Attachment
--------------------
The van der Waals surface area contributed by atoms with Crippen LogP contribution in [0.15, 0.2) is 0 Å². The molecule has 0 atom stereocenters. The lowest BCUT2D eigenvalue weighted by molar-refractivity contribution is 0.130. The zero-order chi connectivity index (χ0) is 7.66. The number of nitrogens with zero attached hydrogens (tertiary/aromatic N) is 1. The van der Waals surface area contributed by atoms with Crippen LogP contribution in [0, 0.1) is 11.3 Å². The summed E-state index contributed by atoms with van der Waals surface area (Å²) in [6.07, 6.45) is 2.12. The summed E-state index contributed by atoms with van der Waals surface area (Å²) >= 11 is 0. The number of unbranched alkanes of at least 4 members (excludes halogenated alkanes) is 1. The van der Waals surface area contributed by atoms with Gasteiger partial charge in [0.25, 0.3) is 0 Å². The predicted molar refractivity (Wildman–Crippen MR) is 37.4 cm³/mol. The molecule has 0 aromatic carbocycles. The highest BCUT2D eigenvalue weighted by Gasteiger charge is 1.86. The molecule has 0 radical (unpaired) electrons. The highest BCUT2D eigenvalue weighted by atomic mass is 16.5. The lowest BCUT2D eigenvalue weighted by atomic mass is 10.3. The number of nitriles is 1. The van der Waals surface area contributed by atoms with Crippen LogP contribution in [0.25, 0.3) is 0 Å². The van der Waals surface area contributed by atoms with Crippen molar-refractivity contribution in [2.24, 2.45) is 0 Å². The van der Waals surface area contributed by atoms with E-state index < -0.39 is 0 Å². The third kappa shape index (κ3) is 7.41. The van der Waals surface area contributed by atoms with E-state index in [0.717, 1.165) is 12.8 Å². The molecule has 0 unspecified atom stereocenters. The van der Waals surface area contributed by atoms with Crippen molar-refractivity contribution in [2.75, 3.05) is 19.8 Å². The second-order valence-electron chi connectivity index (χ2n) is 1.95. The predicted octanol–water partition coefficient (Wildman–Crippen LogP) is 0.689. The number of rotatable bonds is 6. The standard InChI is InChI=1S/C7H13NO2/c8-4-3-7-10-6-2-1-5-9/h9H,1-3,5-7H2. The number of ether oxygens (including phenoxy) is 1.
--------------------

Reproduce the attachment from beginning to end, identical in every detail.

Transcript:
The van der Waals surface area contributed by atoms with Crippen LogP contribution in [0.15, 0.2) is 0 Å². The molecule has 0 atom stereocenters. The lowest BCUT2D eigenvalue weighted by molar-refractivity contribution is 0.130. The zero-order chi connectivity index (χ0) is 7.66. The number of nitrogens with zero attached hydrogens (tertiary/aromatic N) is 1. The van der Waals surface area contributed by atoms with Crippen LogP contribution in [0, 0.1) is 11.3 Å². The summed E-state index contributed by atoms with van der Waals surface area (Å²) in [6.07, 6.45) is 2.12. The summed E-state index contributed by atoms with van der Waals surface area (Å²) >= 11 is 0. The number of unbranched alkanes of at least 4 members (excludes halogenated alkanes) is 1. The van der Waals surface area contributed by atoms with Gasteiger partial charge in [0.25, 0.3) is 0 Å². The predicted molar refractivity (Wildman–Crippen MR) is 37.4 cm³/mol. The molecule has 0 aromatic carbocycles. The highest BCUT2D eigenvalue weighted by Gasteiger charge is 1.86. The molecule has 0 radical (unpaired) electrons. The highest BCUT2D eigenvalue weighted by atomic mass is 16.5. The lowest BCUT2D eigenvalue weighted by atomic mass is 10.3. The number of nitriles is 1. The van der Waals surface area contributed by atoms with Crippen LogP contribution in [0.25, 0.3) is 0 Å². The van der Waals surface area contributed by atoms with Crippen molar-refractivity contribution in [2.24, 2.45) is 0 Å². The van der Waals surface area contributed by atoms with E-state index < -0.39 is 0 Å². The third kappa shape index (κ3) is 7.41. The van der Waals surface area contributed by atoms with E-state index in [0.717, 1.165) is 12.8 Å². The molecule has 0 unspecified atom stereocenters. The van der Waals surface area contributed by atoms with Crippen molar-refractivity contribution in [2.75, 3.05) is 19.8 Å². The second-order valence-electron chi connectivity index (χ2n) is 1.95. The predicted octanol–water partition coefficient (Wildman–Crippen LogP) is 0.689. The number of rotatable bonds is 6. The standard InChI is InChI=1S/C7H13NO2/c8-4-3-7-10-6-2-1-5-9/h9H,1-3,5-7H2. The number of ether oxygens (including phenoxy) is 1.